Commercial fisherman, fishing below the Ford Dam in low water, failed to catch any Asian carp, suggesting that if the carp is present in that area, the numbers are very low, said DNR Invasive Species Specialist Luke Skinner in an email.
And, too, Asian carp simply are difficult to catch, the DNR notes.
Beyond upgrading the Coon Rapids Dam, a state action plan calls for the federal government to grant state officials emergency powers to close the locks at the Ford Dam and St. Anthony as a means of halting the spread of Asian carp.
Current federal law does not allow the Army Corps of Engineers authority to close the locks to serve as barriers to invasive species, only for reasons tied to navigation.
Not All Agree
Not everyone thinks closure is a thoughtful solution.
“In trying to solve a problem, you’re creating another,” Dick Lambert, director of the Minnesota Department of Transportation’s Ports and Waterways Section, of closing the locks. An enormous amount of material like gravel currently travels by barge to industrial sites in Minneapolis, Lambert said.
Closing the locks could result in as many as 500 additional trucks a day traveling Highway 61 and I-94, adding to congestion, adding exhaust to the air. “We don’t feel this makes a lot of sense,” Lambert said.
According to the U.S. Army Corps of Engineers, almost 1,500 commercial boats — a designation including tows, passenger, dry cargo, liquid cargo — went through the Upper St. Anthony Falls lock last year.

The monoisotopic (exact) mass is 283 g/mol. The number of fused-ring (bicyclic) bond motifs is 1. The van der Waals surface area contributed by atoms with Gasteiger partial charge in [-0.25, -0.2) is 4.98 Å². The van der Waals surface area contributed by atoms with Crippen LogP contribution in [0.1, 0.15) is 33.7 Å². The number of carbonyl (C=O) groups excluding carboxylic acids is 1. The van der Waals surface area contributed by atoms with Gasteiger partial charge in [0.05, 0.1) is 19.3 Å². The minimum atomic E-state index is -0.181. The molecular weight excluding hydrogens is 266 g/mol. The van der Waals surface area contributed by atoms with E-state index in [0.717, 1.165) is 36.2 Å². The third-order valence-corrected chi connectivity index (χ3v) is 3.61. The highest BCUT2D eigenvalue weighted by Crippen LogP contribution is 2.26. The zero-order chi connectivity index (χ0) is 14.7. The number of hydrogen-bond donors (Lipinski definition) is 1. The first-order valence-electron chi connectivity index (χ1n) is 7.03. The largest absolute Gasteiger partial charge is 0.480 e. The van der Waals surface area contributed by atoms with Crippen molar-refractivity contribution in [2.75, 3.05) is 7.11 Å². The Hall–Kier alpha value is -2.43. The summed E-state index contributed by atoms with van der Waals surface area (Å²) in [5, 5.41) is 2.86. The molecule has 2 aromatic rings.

Some 2,450 recreational boats also went through the lock.
All told, some 71,471 excursion boat passengers and thousands more in recreational crafts passed through the lock last year.
So did about 1 million tons of shipping.
The reason few people know the extent of river-borne commerce, Lambert said, is because it takes place with minimal impact.
Still, the Minneapolis City Council recently indicated a willingness to see the St. Anthony locks closed, but also looks for funding for redeveloping its industrial riverfront.
State funding may be available for the eventual placement of a bubble barrier at the Ford Dam lock or at the mouth of the St. Croix River, Schlagenhaft explained.
These barriers, which use a curtain of bubbles to discourage the movement of fish, would serve to slow down the progress of Asian carp. But they’re not effective enough to halt it, he said.
As for the Minnesota River, the DNR is probably looking more at managing Asian carp in that river than preventing their entry, Schlagenhaft said.
With a broad floodplain and other characteristics, the Minnesota River is a difficult river to protect from Asian carp, he said.
Democratic Gov. Mark Dayton, other state and federal officials, met at the State Capitol on Nov. 18 to discuss and further hone the state’s response to Asian carp. Dayton at one point expressed frustration over talk of studies that may take months or years to complete, and urged a quicker, more immediate response to the Asian carp threat.
“By the time you prove these tests the carp will be in Canada,” he said.
The governor specifically pointed to the construction time line envisioned for the Coon Rapids Dam project as too long.